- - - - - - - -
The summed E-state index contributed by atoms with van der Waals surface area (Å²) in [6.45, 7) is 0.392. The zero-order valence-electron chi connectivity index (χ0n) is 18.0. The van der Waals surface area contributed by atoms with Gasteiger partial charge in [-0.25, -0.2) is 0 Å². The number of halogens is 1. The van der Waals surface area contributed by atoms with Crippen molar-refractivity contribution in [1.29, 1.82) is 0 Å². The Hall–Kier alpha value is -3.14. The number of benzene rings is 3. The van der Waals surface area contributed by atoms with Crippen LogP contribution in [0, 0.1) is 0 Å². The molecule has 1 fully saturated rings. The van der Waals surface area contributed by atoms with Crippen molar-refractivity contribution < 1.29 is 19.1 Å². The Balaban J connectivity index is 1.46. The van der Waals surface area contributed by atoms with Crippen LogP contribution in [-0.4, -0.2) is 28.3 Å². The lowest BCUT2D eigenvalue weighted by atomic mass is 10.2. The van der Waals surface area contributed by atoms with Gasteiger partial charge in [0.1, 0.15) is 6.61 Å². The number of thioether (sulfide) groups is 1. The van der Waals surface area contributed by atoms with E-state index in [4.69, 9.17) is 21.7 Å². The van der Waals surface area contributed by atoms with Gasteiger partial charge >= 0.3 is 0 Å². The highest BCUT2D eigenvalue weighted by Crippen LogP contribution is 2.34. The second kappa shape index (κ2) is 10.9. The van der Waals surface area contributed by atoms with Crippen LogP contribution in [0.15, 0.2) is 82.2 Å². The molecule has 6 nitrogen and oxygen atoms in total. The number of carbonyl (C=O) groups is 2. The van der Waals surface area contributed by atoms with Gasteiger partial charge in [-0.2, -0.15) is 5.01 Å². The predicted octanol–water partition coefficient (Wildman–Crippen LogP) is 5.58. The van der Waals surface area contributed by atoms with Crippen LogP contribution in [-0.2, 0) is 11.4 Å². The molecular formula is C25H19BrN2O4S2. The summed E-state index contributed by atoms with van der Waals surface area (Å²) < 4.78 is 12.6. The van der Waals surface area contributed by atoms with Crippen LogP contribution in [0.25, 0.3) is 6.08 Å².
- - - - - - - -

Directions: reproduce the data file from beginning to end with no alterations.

The summed E-state index contributed by atoms with van der Waals surface area (Å²) in [6.45, 7) is 0.392. The zero-order valence-electron chi connectivity index (χ0n) is 18.0. The van der Waals surface area contributed by atoms with Gasteiger partial charge in [-0.25, -0.2) is 0 Å². The number of halogens is 1. The van der Waals surface area contributed by atoms with Crippen molar-refractivity contribution in [1.29, 1.82) is 0 Å². The Hall–Kier alpha value is -3.14. The number of benzene rings is 3. The van der Waals surface area contributed by atoms with Crippen LogP contribution in [0, 0.1) is 0 Å². The molecule has 1 fully saturated rings. The van der Waals surface area contributed by atoms with Crippen molar-refractivity contribution < 1.29 is 19.1 Å². The Balaban J connectivity index is 1.46. The van der Waals surface area contributed by atoms with Crippen LogP contribution in [-0.4, -0.2) is 28.3 Å². The lowest BCUT2D eigenvalue weighted by atomic mass is 10.2. The van der Waals surface area contributed by atoms with Gasteiger partial charge in [0.1, 0.15) is 6.61 Å². The number of thioether (sulfide) groups is 1. The van der Waals surface area contributed by atoms with E-state index in [4.69, 9.17) is 21.7 Å². The van der Waals surface area contributed by atoms with Gasteiger partial charge >= 0.3 is 0 Å². The highest BCUT2D eigenvalue weighted by Crippen LogP contribution is 2.34. The second kappa shape index (κ2) is 10.9. The van der Waals surface area contributed by atoms with Crippen LogP contribution in [0.15, 0.2) is 82.2 Å². The molecule has 6 nitrogen and oxygen atoms in total. The number of carbonyl (C=O) groups is 2. The van der Waals surface area contributed by atoms with Gasteiger partial charge in [-0.2, -0.15) is 5.01 Å². The predicted octanol–water partition coefficient (Wildman–Crippen LogP) is 5.58. The van der Waals surface area contributed by atoms with Crippen LogP contribution in [-0.2, 0) is 11.4 Å². The molecular formula is C25H19BrN2O4S2. The summed E-state index contributed by atoms with van der Waals surface area (Å²) < 4.78 is 12.6. The van der Waals surface area contributed by atoms with Crippen LogP contribution in [0.25, 0.3) is 6.08 Å².